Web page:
This is the personal website of Ben Lincoln.
|A British accent for your Android phone|
A few weeks ago I discovered how to Give Your Android Phone A British Accent — and that it's possible to compel it to speak arbitrary text. I think you'll agree that the results are pretty great.
|Posted by Ben Lincoln, 2014-08-30 @ 11:30|
Another update I've had on my list for awhile — I obtained a FLIR E4 thermal imager in early 2014 and used the modification developed by Mike Harrison and company to bump it up to 320x240 resolution. I've added several sets of Thermal Imaging Examples, and the Thermal versus Near Infrared article has been updated.
|Posted by Ben Lincoln, 2014-08-14 @ 18:45|
|SonicCare® lock picks and Christmas pudding|
I've finally gotten around to posting a couple of experiments from the last two years: SonicCare® Lock Picks (an experimental tool), and a recipe for a vegetarian (or vegan), gluten-free version of British-style Christmas Pudding.
|Posted by Ben Lincoln, 2014-08-13 @ 21:45|
|On The Outside, Reaching In - version 0.3|
Version 0.3 of On The Outside, Reaching In has been released. The main new feature is the inclusion of a pair of "generic" modules which can be used to exploit basic XXE vulnerabilities without having to wait for someone to write a full module. For example, if you can obtain content from a target system using the Burp Suite Repeater component, you can copy/paste your request into a template file, make a few modifications, and then be able to use On The Outside, Reaching In's features such as walking the filesystem (for Java-based targets), or doing blind reads of numerous files from a list. A detailed tutorial is available: OTORI - Example 7: Generic XXE Modules.
|Posted by Ben Lincoln, 2014-07-20 @ 19:30|
|A few updates|
An article I had to cut from the last update due to time constaints has been finished: OTORI - Exploring the Linux Filesystem is about using On The Outside, Reaching In to obtain a variety of useful information from Linux hosts thanks to the pseudo-files in /proc and the special content in a few other locations. This article is the main reason for version 0.2.1 of On The Outside, Reaching In, which includes some lists specifically designed to scrape content from /proc on Linux target systems — see OTORI - Exploring the Linux Filesystem for more details.
I also did some cleanup of the articles related to On The Outside, Reaching In — the FAQ is now a separate document to make the main page less wordy, the Squiz Matrix tutorial (OTORI - Example 2: Squiz Matrix) notes that it (like Mahara) needs to be run on a system without certain very recent libxml2 patches to be vulnerable, etc.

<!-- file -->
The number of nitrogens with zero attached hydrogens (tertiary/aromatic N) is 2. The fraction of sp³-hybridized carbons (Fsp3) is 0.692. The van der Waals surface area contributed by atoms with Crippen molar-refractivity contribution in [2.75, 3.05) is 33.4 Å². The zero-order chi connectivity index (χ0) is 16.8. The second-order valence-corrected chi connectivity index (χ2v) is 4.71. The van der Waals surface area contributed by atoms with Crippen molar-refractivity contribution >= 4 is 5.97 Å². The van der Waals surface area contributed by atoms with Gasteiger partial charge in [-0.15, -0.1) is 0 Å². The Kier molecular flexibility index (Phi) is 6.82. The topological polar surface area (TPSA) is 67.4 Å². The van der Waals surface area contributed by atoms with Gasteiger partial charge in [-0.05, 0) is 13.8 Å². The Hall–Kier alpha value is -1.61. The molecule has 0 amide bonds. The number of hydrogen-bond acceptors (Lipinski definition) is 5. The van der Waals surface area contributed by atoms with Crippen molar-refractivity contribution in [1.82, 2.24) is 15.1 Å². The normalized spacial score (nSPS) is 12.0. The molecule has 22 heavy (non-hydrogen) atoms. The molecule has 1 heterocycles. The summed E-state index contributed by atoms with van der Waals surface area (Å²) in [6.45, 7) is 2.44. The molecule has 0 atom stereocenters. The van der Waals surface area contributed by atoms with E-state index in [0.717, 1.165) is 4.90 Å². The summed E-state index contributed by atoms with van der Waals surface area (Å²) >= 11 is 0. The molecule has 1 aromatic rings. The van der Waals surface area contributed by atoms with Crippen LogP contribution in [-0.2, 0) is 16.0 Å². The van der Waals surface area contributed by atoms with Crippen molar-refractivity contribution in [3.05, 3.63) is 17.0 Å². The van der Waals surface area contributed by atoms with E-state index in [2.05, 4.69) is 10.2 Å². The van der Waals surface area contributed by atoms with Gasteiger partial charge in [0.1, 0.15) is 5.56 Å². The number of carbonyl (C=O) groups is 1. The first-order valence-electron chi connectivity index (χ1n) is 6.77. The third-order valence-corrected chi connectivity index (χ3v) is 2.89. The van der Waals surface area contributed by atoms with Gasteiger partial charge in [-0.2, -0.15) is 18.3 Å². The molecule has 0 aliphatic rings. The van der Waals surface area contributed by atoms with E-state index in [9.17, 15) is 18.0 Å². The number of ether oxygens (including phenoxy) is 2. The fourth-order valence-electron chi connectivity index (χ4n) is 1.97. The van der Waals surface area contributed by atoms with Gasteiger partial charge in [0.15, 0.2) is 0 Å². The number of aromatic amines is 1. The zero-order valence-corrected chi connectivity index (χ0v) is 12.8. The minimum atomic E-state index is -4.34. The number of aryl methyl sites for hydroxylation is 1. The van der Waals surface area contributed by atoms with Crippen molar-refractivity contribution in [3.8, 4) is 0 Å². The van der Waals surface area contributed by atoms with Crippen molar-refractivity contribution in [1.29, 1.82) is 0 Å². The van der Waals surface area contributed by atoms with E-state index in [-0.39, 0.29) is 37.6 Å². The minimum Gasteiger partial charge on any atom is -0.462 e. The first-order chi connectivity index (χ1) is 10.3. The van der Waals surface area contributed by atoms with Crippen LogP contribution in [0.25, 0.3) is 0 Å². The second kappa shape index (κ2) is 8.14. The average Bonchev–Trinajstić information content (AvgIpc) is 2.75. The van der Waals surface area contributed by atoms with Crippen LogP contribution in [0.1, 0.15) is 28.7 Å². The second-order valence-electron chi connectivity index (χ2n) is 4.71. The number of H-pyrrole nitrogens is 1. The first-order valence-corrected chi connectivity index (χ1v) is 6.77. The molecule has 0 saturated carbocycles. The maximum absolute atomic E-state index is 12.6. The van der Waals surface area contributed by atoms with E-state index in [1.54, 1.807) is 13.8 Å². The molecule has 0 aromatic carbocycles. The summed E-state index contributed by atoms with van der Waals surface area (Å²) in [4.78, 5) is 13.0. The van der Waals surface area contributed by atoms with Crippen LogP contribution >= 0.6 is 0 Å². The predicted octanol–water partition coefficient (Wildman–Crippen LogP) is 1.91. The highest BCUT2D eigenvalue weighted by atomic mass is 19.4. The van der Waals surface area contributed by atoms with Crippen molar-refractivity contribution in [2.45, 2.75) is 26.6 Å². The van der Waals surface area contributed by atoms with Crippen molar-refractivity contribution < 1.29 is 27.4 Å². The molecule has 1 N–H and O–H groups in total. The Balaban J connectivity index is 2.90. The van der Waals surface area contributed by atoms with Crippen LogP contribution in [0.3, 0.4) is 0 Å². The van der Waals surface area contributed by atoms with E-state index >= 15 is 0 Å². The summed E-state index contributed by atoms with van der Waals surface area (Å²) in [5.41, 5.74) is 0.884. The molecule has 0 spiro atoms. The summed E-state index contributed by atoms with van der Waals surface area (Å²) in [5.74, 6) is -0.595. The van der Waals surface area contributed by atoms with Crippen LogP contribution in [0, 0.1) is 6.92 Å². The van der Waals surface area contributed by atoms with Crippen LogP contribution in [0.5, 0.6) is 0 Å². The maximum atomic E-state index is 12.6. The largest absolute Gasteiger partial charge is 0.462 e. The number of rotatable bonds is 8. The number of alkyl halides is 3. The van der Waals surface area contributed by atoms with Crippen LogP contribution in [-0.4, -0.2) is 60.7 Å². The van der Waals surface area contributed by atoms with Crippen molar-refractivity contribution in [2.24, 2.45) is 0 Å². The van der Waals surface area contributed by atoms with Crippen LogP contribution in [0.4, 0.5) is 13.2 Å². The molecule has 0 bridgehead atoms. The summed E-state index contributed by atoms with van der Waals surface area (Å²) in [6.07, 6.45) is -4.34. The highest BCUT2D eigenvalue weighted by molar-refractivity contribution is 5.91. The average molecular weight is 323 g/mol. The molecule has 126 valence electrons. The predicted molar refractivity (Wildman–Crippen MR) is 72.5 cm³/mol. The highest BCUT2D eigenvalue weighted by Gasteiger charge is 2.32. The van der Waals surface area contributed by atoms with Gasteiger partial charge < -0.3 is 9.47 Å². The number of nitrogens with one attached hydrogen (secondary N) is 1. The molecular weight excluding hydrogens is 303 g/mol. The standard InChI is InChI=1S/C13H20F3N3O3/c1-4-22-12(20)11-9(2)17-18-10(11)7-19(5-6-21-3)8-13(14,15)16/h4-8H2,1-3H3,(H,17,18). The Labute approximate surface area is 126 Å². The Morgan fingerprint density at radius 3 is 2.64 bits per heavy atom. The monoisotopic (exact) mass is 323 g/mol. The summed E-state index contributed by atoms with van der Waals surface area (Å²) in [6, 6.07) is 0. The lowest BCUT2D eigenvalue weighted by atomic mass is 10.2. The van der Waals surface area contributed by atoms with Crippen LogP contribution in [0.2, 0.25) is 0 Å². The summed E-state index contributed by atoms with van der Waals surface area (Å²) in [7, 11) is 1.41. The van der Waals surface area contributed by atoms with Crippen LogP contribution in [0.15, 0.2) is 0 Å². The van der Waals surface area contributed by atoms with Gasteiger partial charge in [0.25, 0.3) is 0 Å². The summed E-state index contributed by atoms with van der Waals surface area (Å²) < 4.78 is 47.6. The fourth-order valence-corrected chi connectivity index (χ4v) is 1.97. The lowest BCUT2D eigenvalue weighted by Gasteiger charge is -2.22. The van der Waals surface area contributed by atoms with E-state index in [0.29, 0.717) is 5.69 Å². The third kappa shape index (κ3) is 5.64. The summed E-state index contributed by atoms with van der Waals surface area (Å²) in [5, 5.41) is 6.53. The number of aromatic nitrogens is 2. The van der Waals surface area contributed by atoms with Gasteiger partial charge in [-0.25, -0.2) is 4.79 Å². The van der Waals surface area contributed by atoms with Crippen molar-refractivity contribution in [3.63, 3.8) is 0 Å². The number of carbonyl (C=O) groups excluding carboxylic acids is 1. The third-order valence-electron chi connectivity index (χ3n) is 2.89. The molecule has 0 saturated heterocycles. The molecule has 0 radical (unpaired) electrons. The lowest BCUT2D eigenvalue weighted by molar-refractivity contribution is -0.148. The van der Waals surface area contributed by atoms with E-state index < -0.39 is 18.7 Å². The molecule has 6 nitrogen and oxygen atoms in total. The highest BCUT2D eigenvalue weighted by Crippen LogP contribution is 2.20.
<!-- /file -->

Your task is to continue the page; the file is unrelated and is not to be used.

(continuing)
|Posted by Ben Lincoln, 2014-06-22 @ 12:15|
|On The Outside, Reaching In, and She Wore A Mirrored Mask|
My weekend project on and off since February has been a pair of penetration-testing tools. These are very early "preview" versions, but should work well enough to be useful for some people. I also wanted to be able to finally get some feedback on whether this was a useful direction to go in. It seemed to me like there was not a good tool in this space. Some might argue that there still isn't, of course :). They're both released under version 3 of the GPL.
On The Outside, Reaching In is designed to automate exfiltration of files from servers with XML External Entity ("XXE") vulnerabilities. It uses a Metasploit-style "module" system, because the specific mechanisms for exploiting this type of vulnerability vary too much for a generalized tool.
She Wore A Mirrored Mask is "a webserver with hidden talents" — it pretends to be something innocuous, but actually acts as a partner for On The Outside, Reaching In when using certain types of XXE exploit. In the future, it may do a lot more than that.
I included four detailed tutorials to get people started:
|Posted by Ben Lincoln, 2014-06-15 @ 23:30|
|Further updates to the Motorola article|
I managed to track down the location-data-collecting component of Motorola's software on my phone - but before you get too excited, it was not enabled at the time. It's called "Little Sister", and I've added a section on it and a few other updates to the Motorola Is Listening article. I've also added a description of the hack/workaround I've used on my own device to prevent it from communicating with Motorola.
In the process of testing that hack/workaround, I learned something about HTTP proxies. Maybe it's common knowledge in some circles, but I sure hadn't run across it before. The details are in the HTTP Proxies and Loopback Addresses article.
I've made some minor corrections to the Multipurpose Man-in-the-Middle VM article as well, so if you've been giving that a shot and have run into trouble, those updates may help.
Looks like I forgot to actually upload the updated version of the XMPPPeek HTML file that included a link to the package with updated traffic-forwarding scripts. Sorry about that. It's been corrected.
|Posted by Ben Lincoln, 2013-07-28 @ 23:30|
|MitM VM build guide updates/corrections|
I've made a few corrections and additions to the Multipurpose Man-in-the-Middle VM writeup. I'd forgotten to include the steps for manually chaining SSL certificates together when performing a custom MitM (e.g. for XMPP communication and socat), and I've updated the troubleshooting steps I had to use to get the network configuration to "stick" on one of my VMs.
I've also updated the traffic-forwarding scripts that are included with XMPPPeek.
|Posted by Ben Lincoln, 2013-07-12 @ 18:30|
|DIY traffic-intercepting Linux VM build guide|
|Posted by Ben Lincoln, 2013-07-09 @ 21:00|
|A few more updates to the Motorola article|
Added a bit more information and a table-of-contents to the Motorola Is Listening article.
|Posted by Ben Lincoln, 2013-07-04 @ 16:00|